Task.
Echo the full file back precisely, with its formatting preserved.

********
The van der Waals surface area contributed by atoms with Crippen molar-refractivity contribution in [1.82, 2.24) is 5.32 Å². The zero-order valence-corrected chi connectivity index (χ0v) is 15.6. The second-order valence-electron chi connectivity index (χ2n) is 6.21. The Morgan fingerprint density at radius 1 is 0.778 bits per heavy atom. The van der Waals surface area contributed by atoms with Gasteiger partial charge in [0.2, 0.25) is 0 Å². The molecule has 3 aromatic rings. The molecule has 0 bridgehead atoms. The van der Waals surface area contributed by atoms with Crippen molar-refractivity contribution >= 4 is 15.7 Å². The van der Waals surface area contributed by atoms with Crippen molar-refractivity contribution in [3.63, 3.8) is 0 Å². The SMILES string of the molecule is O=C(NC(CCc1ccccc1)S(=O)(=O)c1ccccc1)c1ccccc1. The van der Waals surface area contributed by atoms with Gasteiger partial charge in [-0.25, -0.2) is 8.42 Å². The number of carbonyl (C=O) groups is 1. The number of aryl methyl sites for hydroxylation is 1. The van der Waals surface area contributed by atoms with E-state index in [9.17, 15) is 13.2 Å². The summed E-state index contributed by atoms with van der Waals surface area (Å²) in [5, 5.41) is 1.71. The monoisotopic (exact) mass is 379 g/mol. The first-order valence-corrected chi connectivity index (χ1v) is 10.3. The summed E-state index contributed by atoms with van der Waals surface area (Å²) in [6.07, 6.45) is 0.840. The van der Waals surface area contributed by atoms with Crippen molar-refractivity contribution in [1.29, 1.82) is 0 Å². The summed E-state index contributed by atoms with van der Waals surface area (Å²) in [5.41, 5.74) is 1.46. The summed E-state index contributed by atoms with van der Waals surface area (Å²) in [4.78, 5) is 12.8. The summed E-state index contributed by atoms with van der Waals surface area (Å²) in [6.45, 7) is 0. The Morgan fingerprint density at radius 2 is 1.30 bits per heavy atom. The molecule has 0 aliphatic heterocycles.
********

The van der Waals surface area contributed by atoms with Crippen molar-refractivity contribution in [1.82, 2.24) is 5.32 Å². The zero-order valence-corrected chi connectivity index (χ0v) is 15.6. The second-order valence-electron chi connectivity index (χ2n) is 6.21. The Morgan fingerprint density at radius 1 is 0.778 bits per heavy atom. The van der Waals surface area contributed by atoms with Gasteiger partial charge in [0.2, 0.25) is 0 Å². The molecule has 3 aromatic rings. The molecule has 0 bridgehead atoms. The van der Waals surface area contributed by atoms with Crippen molar-refractivity contribution >= 4 is 15.7 Å². The van der Waals surface area contributed by atoms with Crippen molar-refractivity contribution in [3.63, 3.8) is 0 Å². The SMILES string of the molecule is O=C(NC(CCc1ccccc1)S(=O)(=O)c1ccccc1)c1ccccc1. The van der Waals surface area contributed by atoms with Gasteiger partial charge in [-0.25, -0.2) is 8.42 Å². The number of carbonyl (C=O) groups is 1. The number of aryl methyl sites for hydroxylation is 1. The van der Waals surface area contributed by atoms with E-state index in [9.17, 15) is 13.2 Å². The summed E-state index contributed by atoms with van der Waals surface area (Å²) in [5, 5.41) is 1.71. The monoisotopic (exact) mass is 379 g/mol. The first-order valence-corrected chi connectivity index (χ1v) is 10.3. The summed E-state index contributed by atoms with van der Waals surface area (Å²) in [6.07, 6.45) is 0.840. The van der Waals surface area contributed by atoms with Crippen molar-refractivity contribution in [1.29, 1.82) is 0 Å². The summed E-state index contributed by atoms with van der Waals surface area (Å²) in [5.41, 5.74) is 1.46. The summed E-state index contributed by atoms with van der Waals surface area (Å²) in [4.78, 5) is 12.8. The summed E-state index contributed by atoms with van der Waals surface area (Å²) in [6.45, 7) is 0. The Morgan fingerprint density at radius 2 is 1.30 bits per heavy atom. The molecule has 0 aliphatic heterocycles.